When was the last time you sat down with another human being and listened — truly listened — to what he or she had to say? A two-minute chat in the cafeteria doesn’t count. Nor do 10 late-night minutes spent racing through the family business before you and your spouse both conk out. I’m talking about a good old-fashioned “heart-to-heart.”
A luxury, you say? An absolute necessity, I say. Especially for leaders. And especially today. In our fast-paced age, the art of good listening is probably the most important skill a manager can master.
My father, J. Willard Marriott, kept his executive staff waiting on many occasions while he sat on a hotel lobby sofa counseling a housekeeper or cook about a family or work problem. Far from being a waste of time, he considered such chats an investment in his company’s future. He knew that a troubled employee couldn’t deliver top-notch customer service. Simply by taking time to listen, Dad found himself surrounded by employees willing to put 110% effort on the job. The pay-off was tremendous: happier employees, satisfied customers, and a successful company.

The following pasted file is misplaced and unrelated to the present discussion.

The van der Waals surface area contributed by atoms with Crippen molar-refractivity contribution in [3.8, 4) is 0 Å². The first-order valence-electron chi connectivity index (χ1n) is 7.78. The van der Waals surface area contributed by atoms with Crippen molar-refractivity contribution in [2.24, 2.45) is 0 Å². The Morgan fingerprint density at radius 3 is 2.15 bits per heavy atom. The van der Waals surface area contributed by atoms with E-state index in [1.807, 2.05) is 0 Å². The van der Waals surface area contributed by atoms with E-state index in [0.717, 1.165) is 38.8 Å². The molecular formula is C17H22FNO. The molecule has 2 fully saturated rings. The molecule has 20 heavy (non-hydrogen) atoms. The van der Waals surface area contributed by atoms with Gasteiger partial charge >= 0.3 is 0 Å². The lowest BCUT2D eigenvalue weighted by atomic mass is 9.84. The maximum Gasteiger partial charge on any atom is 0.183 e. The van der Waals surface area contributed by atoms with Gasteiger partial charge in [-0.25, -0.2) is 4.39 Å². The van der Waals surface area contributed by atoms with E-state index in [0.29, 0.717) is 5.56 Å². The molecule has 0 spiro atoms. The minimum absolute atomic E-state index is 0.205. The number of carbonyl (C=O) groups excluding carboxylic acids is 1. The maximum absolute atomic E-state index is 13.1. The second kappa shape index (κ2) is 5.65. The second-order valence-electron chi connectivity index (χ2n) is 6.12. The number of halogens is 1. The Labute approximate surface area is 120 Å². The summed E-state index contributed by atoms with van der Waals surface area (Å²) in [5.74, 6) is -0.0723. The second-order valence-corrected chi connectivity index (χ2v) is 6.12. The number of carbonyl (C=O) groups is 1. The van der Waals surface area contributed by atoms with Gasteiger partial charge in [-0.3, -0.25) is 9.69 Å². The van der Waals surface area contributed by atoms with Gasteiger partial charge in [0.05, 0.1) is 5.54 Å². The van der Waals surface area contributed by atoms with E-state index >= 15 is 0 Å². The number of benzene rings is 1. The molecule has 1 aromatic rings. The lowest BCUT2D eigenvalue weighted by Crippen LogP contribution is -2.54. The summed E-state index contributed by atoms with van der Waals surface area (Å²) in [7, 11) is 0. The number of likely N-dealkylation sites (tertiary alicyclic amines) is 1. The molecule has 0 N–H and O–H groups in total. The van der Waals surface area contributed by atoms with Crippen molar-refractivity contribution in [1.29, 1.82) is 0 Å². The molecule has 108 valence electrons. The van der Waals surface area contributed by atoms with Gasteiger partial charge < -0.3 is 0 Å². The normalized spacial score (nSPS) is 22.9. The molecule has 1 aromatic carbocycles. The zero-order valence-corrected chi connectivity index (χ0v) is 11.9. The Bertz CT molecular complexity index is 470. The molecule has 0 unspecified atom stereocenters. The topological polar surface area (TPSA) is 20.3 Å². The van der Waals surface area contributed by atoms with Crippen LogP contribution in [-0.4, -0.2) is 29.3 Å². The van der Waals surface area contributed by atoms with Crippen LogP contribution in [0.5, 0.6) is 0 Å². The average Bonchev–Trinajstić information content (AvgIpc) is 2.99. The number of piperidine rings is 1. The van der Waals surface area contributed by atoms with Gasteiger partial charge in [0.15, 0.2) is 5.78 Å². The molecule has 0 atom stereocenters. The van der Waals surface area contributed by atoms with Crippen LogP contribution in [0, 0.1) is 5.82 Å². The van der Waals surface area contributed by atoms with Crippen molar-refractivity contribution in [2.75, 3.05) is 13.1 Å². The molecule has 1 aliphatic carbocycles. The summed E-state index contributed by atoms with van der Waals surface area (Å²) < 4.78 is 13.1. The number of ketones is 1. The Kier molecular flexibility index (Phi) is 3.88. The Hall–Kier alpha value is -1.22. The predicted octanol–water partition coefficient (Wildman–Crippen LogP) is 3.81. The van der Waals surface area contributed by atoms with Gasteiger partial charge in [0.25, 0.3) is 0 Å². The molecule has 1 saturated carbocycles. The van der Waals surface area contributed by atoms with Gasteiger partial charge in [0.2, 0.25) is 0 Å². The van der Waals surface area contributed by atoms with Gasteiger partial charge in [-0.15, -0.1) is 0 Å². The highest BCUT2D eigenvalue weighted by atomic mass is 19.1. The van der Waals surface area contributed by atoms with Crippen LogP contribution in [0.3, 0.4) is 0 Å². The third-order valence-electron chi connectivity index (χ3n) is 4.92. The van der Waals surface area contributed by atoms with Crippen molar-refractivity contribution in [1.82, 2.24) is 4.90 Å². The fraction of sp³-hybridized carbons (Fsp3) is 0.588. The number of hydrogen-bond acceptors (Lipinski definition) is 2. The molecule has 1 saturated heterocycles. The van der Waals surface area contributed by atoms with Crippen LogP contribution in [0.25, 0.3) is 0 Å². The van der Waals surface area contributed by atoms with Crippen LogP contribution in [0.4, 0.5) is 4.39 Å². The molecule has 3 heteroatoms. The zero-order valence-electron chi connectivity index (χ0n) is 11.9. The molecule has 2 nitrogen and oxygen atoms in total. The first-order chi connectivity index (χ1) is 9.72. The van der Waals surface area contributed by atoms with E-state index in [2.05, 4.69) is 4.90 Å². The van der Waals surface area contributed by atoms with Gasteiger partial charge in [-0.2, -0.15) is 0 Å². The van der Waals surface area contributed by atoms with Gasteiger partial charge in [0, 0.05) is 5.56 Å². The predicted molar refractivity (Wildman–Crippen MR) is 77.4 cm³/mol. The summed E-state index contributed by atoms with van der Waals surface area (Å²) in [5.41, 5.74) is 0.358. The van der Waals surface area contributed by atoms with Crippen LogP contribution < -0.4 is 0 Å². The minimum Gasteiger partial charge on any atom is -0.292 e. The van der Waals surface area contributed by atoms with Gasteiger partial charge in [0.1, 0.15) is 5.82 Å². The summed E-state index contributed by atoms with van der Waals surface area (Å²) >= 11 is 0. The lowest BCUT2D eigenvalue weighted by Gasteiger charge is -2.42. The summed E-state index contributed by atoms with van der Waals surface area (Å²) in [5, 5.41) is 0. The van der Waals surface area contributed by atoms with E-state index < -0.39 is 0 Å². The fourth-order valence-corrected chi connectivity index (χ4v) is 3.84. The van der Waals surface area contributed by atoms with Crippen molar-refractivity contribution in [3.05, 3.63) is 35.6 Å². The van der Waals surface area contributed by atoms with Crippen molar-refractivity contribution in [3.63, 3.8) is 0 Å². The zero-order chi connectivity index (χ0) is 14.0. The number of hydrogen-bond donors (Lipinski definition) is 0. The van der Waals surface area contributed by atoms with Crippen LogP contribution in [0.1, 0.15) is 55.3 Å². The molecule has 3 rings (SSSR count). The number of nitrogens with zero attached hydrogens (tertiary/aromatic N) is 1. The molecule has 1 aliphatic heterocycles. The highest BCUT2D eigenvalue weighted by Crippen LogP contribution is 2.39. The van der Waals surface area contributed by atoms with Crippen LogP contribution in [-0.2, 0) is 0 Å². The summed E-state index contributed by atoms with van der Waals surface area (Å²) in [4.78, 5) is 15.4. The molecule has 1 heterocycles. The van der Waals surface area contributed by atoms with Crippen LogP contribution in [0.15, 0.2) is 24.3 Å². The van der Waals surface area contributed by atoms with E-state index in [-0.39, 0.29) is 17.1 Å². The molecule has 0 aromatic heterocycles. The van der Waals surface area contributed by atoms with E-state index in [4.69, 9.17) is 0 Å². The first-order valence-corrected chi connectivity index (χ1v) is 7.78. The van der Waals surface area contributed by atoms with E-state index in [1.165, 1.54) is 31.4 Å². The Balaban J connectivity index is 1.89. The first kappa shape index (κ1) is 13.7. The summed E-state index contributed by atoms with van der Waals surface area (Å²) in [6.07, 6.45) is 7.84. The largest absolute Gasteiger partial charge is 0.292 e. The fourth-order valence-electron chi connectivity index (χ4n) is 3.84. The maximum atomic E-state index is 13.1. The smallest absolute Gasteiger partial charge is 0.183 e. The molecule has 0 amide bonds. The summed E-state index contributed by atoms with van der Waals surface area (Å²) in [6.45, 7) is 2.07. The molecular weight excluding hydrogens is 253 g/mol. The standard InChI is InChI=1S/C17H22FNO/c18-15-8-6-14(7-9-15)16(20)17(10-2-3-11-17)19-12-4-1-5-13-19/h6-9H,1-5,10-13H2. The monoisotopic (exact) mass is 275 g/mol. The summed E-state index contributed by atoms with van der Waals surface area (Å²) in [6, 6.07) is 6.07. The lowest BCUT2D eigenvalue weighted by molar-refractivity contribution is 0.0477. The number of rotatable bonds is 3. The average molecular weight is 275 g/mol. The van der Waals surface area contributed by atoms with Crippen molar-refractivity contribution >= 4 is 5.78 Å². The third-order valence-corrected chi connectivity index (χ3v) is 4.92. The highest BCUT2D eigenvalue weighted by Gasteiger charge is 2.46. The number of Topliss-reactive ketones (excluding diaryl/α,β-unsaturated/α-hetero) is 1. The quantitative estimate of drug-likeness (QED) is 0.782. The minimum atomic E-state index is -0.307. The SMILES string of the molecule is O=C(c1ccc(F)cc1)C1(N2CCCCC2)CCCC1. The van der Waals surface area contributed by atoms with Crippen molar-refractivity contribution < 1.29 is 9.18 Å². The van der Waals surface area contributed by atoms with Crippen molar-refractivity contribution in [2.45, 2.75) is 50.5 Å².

In this hurry-up world, it can be tempting to cut short conversations, or use e-mail and voice-mail to avoid interacting with real people. My advice would be: don’t do it. You risk too much by failing to take the time to connect with those upon whose shoulders ultimately your business succeeds or fails. The next time someone stops you in the hall with a worried expression and asks: “Do you have a minute?” say yes, find a sofa, and then give liberally of your time. Chances are you’ll be glad you did.
Source: J. W. “Bill” Marriott, Jr.
CALL FOR ACTION: Give the gift that keeps on giving.